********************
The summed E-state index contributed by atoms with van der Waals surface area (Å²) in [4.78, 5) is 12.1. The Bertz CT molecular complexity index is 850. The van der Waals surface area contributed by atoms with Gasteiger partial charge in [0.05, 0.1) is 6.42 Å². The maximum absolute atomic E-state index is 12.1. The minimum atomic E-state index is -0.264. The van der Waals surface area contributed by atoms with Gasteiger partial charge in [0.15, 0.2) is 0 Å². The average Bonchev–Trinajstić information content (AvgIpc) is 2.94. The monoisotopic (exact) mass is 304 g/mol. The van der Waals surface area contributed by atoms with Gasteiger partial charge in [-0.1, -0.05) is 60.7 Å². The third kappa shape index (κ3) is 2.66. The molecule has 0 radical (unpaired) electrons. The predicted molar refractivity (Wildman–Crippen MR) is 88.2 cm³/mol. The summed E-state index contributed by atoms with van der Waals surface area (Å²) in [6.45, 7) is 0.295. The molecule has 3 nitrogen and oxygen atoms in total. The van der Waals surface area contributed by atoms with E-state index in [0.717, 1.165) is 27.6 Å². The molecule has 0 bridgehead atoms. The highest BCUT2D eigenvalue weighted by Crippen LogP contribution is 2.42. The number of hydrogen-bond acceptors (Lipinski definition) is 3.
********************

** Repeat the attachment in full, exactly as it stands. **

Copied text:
The summed E-state index contributed by atoms with van der Waals surface area (Å²) in [4.78, 5) is 12.1. The Bertz CT molecular complexity index is 850. The van der Waals surface area contributed by atoms with Gasteiger partial charge in [0.05, 0.1) is 6.42 Å². The maximum absolute atomic E-state index is 12.1. The minimum atomic E-state index is -0.264. The van der Waals surface area contributed by atoms with Gasteiger partial charge in [0.15, 0.2) is 0 Å². The average Bonchev–Trinajstić information content (AvgIpc) is 2.94. The monoisotopic (exact) mass is 304 g/mol. The van der Waals surface area contributed by atoms with Gasteiger partial charge in [-0.1, -0.05) is 60.7 Å². The third kappa shape index (κ3) is 2.66. The molecule has 0 radical (unpaired) electrons. The predicted molar refractivity (Wildman–Crippen MR) is 88.2 cm³/mol. The summed E-state index contributed by atoms with van der Waals surface area (Å²) in [6.45, 7) is 0.295. The molecule has 3 nitrogen and oxygen atoms in total. The van der Waals surface area contributed by atoms with E-state index in [0.717, 1.165) is 27.6 Å². The molecule has 0 bridgehead atoms. The highest BCUT2D eigenvalue weighted by Crippen LogP contribution is 2.42. The number of hydrogen-bond acceptors (Lipinski definition) is 3.